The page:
Deb refilling my coffee mug snaps me from my stupor. “You still wanna wait to order?” she asks, again. I look at my Tracfone. It’s 6:30 a.m. Tomi’s twenty minutes late, and jazz band starts in thirty. I look at the set of silverware across from me in this huge booth. The note’s still in my pocket. I close my eyes. “I’ll wait,” I say, again. Deb, the morning mother of the Eagle Café, leaves my booth to go serve the Round Table, which has been populated by retired farmers every morning since 1942. The youngest at that table is in his late-sixties.
I am a freshman in high school, and I am alone wearing my dad’s cologne on a cold Monday morning in May.
The note had been clear, as all of my eloquent notes were: “My love: Meet an hour b4 jazz tomarrow at the cafe < 3 Ben.” It took me until the end of eighth period to summon up enough courage to scribble the note on the back of a math worksheet, minutes before the final bell rang. She had to have received the note because, per usual, I hand delivered it. I ran it down the senior hallway before the brouhaha and slipped it into locker #262, a.k.a. the locker that school spirit threw up on. Tomi was involved in everything; Tomi was basically everything. Communicating with her only occurred through notes and band practices.
I should have known that could never be enough.
I sat right next to her both during jazz and concert band. She was first chair; I was second. I used to not care for band, the saxophone, or writing in general. Then my hormones met Tomi. If God smiled down upon me, I’d get one-on-one time with her during rehearsal. God didn’t smile often, I guess. Most days she’d text on her Razr all practice and not give me a word. Other days she’d talk to Gretchen from the flute section about her latest boy drama. I’d insert myself as much as I suavely could into these conversations, but Tomi was elusive until she’d decide otherwise. When she decided otherwise, though, she was there.
I should have known that she was too much.
She’d turn to me and put her hand on my sweatpants-ed knee. While Mr. Romaine helped the trumpets tune in the back, she’d leaned in and whisper, “Hey, big guy.” Her long red hair smelled like my mom’s Pantene shampoo. I’d whisper back, “Hey. How’re—” Her hand would dance up my left leg slowly. “—You.” “Fine,” she’d murmur. I felt a single bead of sweat slide down my side. Oh God, I’d think to myself, did I put on my Old Spice this morning? I didn’t. I didn’t. Oh my God. “Oh, Ben,” she’d say a little louder, “Your face is getting red.” My face shone like a stop sign and felt dewy. I needed to save face. “Red like your crotch?” I’d respond. For being the most gorgeous ginger in the world, she had an unbecoming snort-laugh. “Remind me when we’re getting married?” she’d ask after her chortle died down, her hand swirling around on my flexed thigh. “As soon as your daddy lets me,” I’d say. “What Daddy doesn’t know…” she’d start, before her phone would buzz on the music stand. She’d draw her hand away. She wouldn’t notice me slip away to the bathroom. Once in the stall, I’d stuff toilet paper under my armpits to keep from completely pitting through my T-shirt.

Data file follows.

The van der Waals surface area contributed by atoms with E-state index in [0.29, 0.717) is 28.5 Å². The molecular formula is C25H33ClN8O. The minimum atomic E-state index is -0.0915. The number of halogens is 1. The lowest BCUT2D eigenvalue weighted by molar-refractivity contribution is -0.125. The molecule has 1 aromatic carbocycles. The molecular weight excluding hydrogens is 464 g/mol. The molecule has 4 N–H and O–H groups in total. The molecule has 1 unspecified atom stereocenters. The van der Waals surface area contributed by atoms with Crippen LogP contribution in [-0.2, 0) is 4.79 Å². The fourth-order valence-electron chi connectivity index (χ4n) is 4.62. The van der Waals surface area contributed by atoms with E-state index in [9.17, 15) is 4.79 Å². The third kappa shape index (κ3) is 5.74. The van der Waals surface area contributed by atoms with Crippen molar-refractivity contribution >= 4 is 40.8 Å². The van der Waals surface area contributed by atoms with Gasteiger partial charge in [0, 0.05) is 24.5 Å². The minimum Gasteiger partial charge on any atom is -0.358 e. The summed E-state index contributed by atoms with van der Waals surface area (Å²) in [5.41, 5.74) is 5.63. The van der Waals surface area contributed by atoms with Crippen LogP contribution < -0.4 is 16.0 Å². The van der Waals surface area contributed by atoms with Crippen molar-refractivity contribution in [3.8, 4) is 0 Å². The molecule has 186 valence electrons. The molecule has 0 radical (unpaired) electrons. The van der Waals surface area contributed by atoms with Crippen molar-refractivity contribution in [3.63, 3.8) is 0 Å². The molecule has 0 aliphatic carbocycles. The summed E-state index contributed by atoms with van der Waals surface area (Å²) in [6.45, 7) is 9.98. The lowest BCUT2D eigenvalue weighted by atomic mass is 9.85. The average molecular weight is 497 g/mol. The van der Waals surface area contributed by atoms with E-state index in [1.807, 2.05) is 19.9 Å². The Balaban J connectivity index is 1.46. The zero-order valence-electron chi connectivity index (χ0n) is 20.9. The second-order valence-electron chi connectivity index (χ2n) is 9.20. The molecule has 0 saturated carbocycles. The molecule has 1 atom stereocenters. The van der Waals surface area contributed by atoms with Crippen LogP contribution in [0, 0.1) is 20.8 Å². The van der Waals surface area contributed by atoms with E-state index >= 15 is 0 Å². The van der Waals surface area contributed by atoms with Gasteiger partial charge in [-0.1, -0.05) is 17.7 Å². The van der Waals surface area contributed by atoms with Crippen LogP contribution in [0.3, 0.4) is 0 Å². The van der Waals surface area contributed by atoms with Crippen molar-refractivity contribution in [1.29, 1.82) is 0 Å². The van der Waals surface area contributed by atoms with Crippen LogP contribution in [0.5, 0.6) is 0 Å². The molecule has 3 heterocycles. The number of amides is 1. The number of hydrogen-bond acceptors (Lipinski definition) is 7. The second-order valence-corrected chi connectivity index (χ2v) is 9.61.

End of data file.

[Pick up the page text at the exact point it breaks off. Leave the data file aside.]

Since my body would betray me, I depended on my notes to woo. Notes ranged from scribbles to essays to word searches. I had no shame nor a clue what conciseness meant, so I wrote and wrote and flooded Tomi with me. That’s how I first got her to agree to a marriage proposal. We were in Barnesville’s Tastee Freeze, where she worked. School hadn’t yet started. I wrote a note on a napkin. Business was slow, and she didn’t have cell phone reception. I captivated her. She asked me to ask her to marry her. I said I’d say I would.
“I think I’m okay,” I say to Deb as she glides in for another refill. “Should I go get your tab?” she asks. “Well … maybe one more cup,” I say. She doesn’t know that jazz band starts in five minutes or that I’m going to be late because my date never showed up or actually read any of my notes except that first napkin. Deb doesn’t know that I’ll have to walk seven blocks to school because Tomi was to provide the ride after Mom dropped me off on her way to work. I wish I’d brought gloves. I dig into my pocket and feel the note. The note I spent two hours on last night. The note that asked Tomi to marry me, or maybe just go out on a date with me. With her graduation around the corner, I told her that it was probably now or never, and that it was a no-brainer. She laughed so much at band when she talked to me. We would laugh so much together.
I look at the silverware set still in front of me. I take the napkin and write, “Have a great summer Tomi” and put it in my pocket for later.
I should have known we were never meant to be, but I guess sometimes lessons are learned though breakfast dates for one.
“Hey Deb, could you put in an order of pancakes already?” I say, crumpling up the other note and tossing it in the trash. “I’m famished.”